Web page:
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Electronic work diary roll out slapped down

The ATA has put together a list of changes they would like to see implemented.
The ATA has put together a list of changes they would like to see implemented.

THE Australian Trucking Association (ATA) has denounced the roll out of electronic work diaries (EWD) in an extremely public push against the National Heavy Vehicle Regulator (NHVR).   

Tuesday the ATA's Safety and Skills Adviser Melissa Weller said the industry body did not support the NHVR's draft EWD policy framework and standards "because the standards don't meet the needs of the industry."  

Instead Ms Weller suggests the NHVR's framework is more focused on enforcement than achieving safety outcomes.   

"The current NHVR draft policy and standards offer insufficient tolerances and no flexibility, leaving drivers exposed to prosecution for inconsequential technical breaches that will have no impact on safety," she said.   

"The ATA believes the primary aim of EWDs must be to increase industry safety through better fatigue management by aiding drivers in achieving compliance - not to increase enforcement opportunities."  

The ATA submission on the matter recommended the NHVR should not proceed with the rollout of voluntary EWDs until a number of measures were met.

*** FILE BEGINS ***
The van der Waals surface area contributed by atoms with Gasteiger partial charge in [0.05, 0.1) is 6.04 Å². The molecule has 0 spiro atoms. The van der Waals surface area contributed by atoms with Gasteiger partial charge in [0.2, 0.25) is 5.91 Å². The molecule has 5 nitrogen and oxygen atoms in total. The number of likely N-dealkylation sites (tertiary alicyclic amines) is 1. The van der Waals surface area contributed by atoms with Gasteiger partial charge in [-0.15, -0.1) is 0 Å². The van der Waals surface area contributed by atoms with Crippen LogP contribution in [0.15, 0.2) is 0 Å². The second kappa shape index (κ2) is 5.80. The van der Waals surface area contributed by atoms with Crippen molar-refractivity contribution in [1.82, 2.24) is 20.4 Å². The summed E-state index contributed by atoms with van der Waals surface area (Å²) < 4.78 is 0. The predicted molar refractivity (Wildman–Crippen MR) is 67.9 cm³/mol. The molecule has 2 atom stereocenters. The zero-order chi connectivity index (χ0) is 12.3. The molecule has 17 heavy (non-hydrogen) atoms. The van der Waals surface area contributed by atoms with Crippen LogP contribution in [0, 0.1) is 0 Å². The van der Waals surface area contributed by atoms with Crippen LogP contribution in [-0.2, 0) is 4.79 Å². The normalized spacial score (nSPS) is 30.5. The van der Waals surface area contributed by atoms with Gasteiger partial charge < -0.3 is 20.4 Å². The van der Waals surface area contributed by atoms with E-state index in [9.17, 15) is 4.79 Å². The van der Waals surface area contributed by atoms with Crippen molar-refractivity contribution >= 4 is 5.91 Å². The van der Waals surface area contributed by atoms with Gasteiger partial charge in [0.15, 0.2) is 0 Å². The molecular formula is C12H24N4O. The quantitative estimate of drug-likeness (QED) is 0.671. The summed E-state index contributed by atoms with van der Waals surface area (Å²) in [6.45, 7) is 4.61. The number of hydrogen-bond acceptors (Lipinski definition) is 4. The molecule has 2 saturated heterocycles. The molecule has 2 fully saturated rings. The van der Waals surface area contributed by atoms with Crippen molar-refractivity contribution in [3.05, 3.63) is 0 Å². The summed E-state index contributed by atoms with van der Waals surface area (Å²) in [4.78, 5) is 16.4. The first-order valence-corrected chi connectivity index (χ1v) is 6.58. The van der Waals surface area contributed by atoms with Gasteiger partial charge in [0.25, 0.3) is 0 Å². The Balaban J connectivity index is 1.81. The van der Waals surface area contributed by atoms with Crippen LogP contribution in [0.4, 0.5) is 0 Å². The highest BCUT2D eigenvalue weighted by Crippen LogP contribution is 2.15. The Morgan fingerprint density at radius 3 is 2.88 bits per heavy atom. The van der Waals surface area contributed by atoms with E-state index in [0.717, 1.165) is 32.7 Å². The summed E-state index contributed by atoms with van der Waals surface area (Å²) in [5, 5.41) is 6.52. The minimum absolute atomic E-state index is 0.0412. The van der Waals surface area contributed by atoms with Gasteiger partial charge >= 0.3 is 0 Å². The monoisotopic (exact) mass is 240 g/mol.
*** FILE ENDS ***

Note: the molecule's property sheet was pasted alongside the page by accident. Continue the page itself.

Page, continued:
The measures included the amending of fatigue regulations to "include realistic EWD tolerances" and a clarification of the term 'voluntary' EWD with specific reference to NHVAS, PBS, notice and permit conditions.   

Quantity, capacity and quality of driver rest areas also must be increased and the standards must be amended so that EWDs do not provide a 28 day list of minor breaches to enforcement officers.   

The ATA said they are working to find better fatigue management solutions by disrupting current thinking.    

"Technology could play a huge role in guiding and improving business and driver behaviour around fatigue management, but the current system doesn't include what is known about the science of sleep," ATA CEO Ben Maguire said.  

"The conversation about fatigue must change. Drivers are individuals and fatigue is a biological state. Not everybody functions the same way or has the same health status.

Prescribing the exact hours and minutes is no longer showing results," he said.  

The ATA has initiated a driver fatigue management hackathon, to be held at Trucking Australia in April 2018.  

An opportunity for developers to challenge thinking about driver fatigue management and investigate innovative ideas that can advance the industry and save lives.  

Trucking Australia delegates will question the developers, apply their practical expertise and select the best idea to take forward.    

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